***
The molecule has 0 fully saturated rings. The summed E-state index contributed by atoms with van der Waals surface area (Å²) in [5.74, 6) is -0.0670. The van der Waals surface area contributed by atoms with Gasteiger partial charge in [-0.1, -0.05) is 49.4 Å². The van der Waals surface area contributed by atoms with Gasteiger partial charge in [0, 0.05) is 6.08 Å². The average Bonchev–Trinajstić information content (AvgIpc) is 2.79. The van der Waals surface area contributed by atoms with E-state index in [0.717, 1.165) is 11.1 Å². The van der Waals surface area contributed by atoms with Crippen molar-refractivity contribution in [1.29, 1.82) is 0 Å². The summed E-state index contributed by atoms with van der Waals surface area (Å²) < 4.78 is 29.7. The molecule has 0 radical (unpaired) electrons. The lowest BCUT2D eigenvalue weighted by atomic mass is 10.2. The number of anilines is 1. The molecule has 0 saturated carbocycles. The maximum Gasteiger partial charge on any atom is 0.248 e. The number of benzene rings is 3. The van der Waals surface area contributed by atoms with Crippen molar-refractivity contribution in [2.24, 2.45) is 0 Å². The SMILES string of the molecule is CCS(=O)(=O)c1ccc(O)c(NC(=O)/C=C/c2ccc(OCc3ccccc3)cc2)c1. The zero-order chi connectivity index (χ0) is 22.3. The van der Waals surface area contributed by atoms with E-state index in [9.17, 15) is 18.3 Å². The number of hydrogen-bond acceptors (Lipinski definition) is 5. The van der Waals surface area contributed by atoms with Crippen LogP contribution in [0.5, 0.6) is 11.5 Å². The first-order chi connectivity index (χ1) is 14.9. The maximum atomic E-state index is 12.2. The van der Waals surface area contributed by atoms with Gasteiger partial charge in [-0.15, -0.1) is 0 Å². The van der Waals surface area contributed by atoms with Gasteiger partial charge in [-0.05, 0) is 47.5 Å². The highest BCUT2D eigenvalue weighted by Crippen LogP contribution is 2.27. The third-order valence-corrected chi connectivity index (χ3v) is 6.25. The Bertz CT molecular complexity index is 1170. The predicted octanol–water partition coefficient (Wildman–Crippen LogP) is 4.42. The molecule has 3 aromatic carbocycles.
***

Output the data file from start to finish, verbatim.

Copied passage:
The molecule has 0 fully saturated rings. The summed E-state index contributed by atoms with van der Waals surface area (Å²) in [5.74, 6) is -0.0670. The van der Waals surface area contributed by atoms with Gasteiger partial charge in [-0.1, -0.05) is 49.4 Å². The van der Waals surface area contributed by atoms with Gasteiger partial charge in [0, 0.05) is 6.08 Å². The average Bonchev–Trinajstić information content (AvgIpc) is 2.79. The van der Waals surface area contributed by atoms with E-state index in [0.717, 1.165) is 11.1 Å². The van der Waals surface area contributed by atoms with Crippen molar-refractivity contribution in [1.29, 1.82) is 0 Å². The summed E-state index contributed by atoms with van der Waals surface area (Å²) < 4.78 is 29.7. The molecule has 0 radical (unpaired) electrons. The lowest BCUT2D eigenvalue weighted by atomic mass is 10.2. The number of anilines is 1. The molecule has 0 saturated carbocycles. The maximum Gasteiger partial charge on any atom is 0.248 e. The number of benzene rings is 3. The van der Waals surface area contributed by atoms with Crippen molar-refractivity contribution in [2.24, 2.45) is 0 Å². The SMILES string of the molecule is CCS(=O)(=O)c1ccc(O)c(NC(=O)/C=C/c2ccc(OCc3ccccc3)cc2)c1. The zero-order chi connectivity index (χ0) is 22.3. The van der Waals surface area contributed by atoms with E-state index in [9.17, 15) is 18.3 Å². The number of hydrogen-bond acceptors (Lipinski definition) is 5. The van der Waals surface area contributed by atoms with Crippen LogP contribution in [0.5, 0.6) is 11.5 Å². The first-order chi connectivity index (χ1) is 14.9. The maximum atomic E-state index is 12.2. The van der Waals surface area contributed by atoms with Gasteiger partial charge in [-0.15, -0.1) is 0 Å². The van der Waals surface area contributed by atoms with Gasteiger partial charge in [-0.05, 0) is 47.5 Å². The highest BCUT2D eigenvalue weighted by Crippen LogP contribution is 2.27. The third-order valence-corrected chi connectivity index (χ3v) is 6.25. The Bertz CT molecular complexity index is 1170. The predicted octanol–water partition coefficient (Wildman–Crippen LogP) is 4.42. The molecule has 3 aromatic carbocycles.